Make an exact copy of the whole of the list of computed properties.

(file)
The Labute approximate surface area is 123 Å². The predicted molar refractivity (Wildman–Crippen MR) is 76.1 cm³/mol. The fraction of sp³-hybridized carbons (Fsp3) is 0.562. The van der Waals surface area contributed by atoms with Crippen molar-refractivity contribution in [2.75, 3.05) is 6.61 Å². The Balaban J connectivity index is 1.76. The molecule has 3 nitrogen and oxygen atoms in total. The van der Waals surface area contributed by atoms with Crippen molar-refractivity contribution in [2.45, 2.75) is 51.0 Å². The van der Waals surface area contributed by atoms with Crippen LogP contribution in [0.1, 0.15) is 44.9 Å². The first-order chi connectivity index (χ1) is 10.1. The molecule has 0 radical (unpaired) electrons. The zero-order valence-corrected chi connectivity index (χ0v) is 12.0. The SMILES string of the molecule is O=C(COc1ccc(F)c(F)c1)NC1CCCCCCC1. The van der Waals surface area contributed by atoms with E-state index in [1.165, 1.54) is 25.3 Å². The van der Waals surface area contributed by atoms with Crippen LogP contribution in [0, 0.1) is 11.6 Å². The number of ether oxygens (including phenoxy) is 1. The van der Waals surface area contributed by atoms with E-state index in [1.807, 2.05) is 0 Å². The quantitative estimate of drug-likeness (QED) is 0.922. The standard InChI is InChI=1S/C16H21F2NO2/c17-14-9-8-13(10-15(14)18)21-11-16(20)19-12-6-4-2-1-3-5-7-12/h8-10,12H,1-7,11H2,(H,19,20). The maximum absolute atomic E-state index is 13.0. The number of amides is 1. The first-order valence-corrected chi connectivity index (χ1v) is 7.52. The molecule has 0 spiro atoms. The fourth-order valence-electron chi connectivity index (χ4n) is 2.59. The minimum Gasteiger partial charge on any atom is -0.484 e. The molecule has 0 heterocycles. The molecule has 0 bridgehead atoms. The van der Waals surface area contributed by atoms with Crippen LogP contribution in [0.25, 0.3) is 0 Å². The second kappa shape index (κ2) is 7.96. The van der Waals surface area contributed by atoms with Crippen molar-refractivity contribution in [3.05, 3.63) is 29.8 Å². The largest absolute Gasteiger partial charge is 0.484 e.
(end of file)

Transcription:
The Labute approximate surface area is 123 Å². The predicted molar refractivity (Wildman–Crippen MR) is 76.1 cm³/mol. The fraction of sp³-hybridized carbons (Fsp3) is 0.562. The van der Waals surface area contributed by atoms with Crippen molar-refractivity contribution in [2.75, 3.05) is 6.61 Å². The Balaban J connectivity index is 1.76. The molecule has 3 nitrogen and oxygen atoms in total. The van der Waals surface area contributed by atoms with Crippen molar-refractivity contribution in [2.45, 2.75) is 51.0 Å². The van der Waals surface area contributed by atoms with Crippen LogP contribution in [0.1, 0.15) is 44.9 Å². The first-order chi connectivity index (χ1) is 10.1. The molecule has 0 radical (unpaired) electrons. The zero-order valence-corrected chi connectivity index (χ0v) is 12.0. The SMILES string of the molecule is O=C(COc1ccc(F)c(F)c1)NC1CCCCCCC1. The van der Waals surface area contributed by atoms with E-state index in [1.165, 1.54) is 25.3 Å². The van der Waals surface area contributed by atoms with Crippen LogP contribution in [0, 0.1) is 11.6 Å². The number of ether oxygens (including phenoxy) is 1. The van der Waals surface area contributed by atoms with E-state index in [1.807, 2.05) is 0 Å². The quantitative estimate of drug-likeness (QED) is 0.922. The standard InChI is InChI=1S/C16H21F2NO2/c17-14-9-8-13(10-15(14)18)21-11-16(20)19-12-6-4-2-1-3-5-7-12/h8-10,12H,1-7,11H2,(H,19,20). The maximum absolute atomic E-state index is 13.0. The number of amides is 1. The first-order valence-corrected chi connectivity index (χ1v) is 7.52. The molecule has 0 spiro atoms. The fourth-order valence-electron chi connectivity index (χ4n) is 2.59. The minimum Gasteiger partial charge on any atom is -0.484 e. The molecule has 0 heterocycles. The molecule has 0 bridgehead atoms. The van der Waals surface area contributed by atoms with Crippen LogP contribution in [0.25, 0.3) is 0 Å². The second kappa shape index (κ2) is 7.96. The van der Waals surface area contributed by atoms with Crippen molar-refractivity contribution in [3.05, 3.63) is 29.8 Å². The largest absolute Gasteiger partial charge is 0.484 e.